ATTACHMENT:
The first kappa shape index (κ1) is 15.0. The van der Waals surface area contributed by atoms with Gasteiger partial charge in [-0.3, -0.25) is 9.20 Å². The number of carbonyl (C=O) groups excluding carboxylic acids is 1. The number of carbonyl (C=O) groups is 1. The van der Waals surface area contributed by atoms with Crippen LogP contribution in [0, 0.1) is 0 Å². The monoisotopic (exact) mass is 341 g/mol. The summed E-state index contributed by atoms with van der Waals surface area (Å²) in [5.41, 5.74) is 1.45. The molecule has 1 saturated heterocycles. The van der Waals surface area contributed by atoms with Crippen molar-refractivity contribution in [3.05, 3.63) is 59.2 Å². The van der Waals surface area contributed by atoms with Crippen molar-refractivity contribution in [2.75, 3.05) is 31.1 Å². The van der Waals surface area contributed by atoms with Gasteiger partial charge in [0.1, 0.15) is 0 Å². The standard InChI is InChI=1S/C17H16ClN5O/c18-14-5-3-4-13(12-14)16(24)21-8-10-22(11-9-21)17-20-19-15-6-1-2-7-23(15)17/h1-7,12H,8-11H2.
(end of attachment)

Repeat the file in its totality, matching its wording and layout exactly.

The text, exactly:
The first kappa shape index (κ1) is 15.0. The van der Waals surface area contributed by atoms with Gasteiger partial charge in [-0.3, -0.25) is 9.20 Å². The number of carbonyl (C=O) groups excluding carboxylic acids is 1. The number of carbonyl (C=O) groups is 1. The van der Waals surface area contributed by atoms with Crippen LogP contribution in [0, 0.1) is 0 Å². The monoisotopic (exact) mass is 341 g/mol. The summed E-state index contributed by atoms with van der Waals surface area (Å²) in [5.41, 5.74) is 1.45. The molecule has 1 saturated heterocycles. The van der Waals surface area contributed by atoms with Crippen molar-refractivity contribution in [3.05, 3.63) is 59.2 Å². The van der Waals surface area contributed by atoms with Crippen molar-refractivity contribution in [2.75, 3.05) is 31.1 Å². The van der Waals surface area contributed by atoms with Gasteiger partial charge in [0.1, 0.15) is 0 Å². The standard InChI is InChI=1S/C17H16ClN5O/c18-14-5-3-4-13(12-14)16(24)21-8-10-22(11-9-21)17-20-19-15-6-1-2-7-23(15)17/h1-7,12H,8-11H2.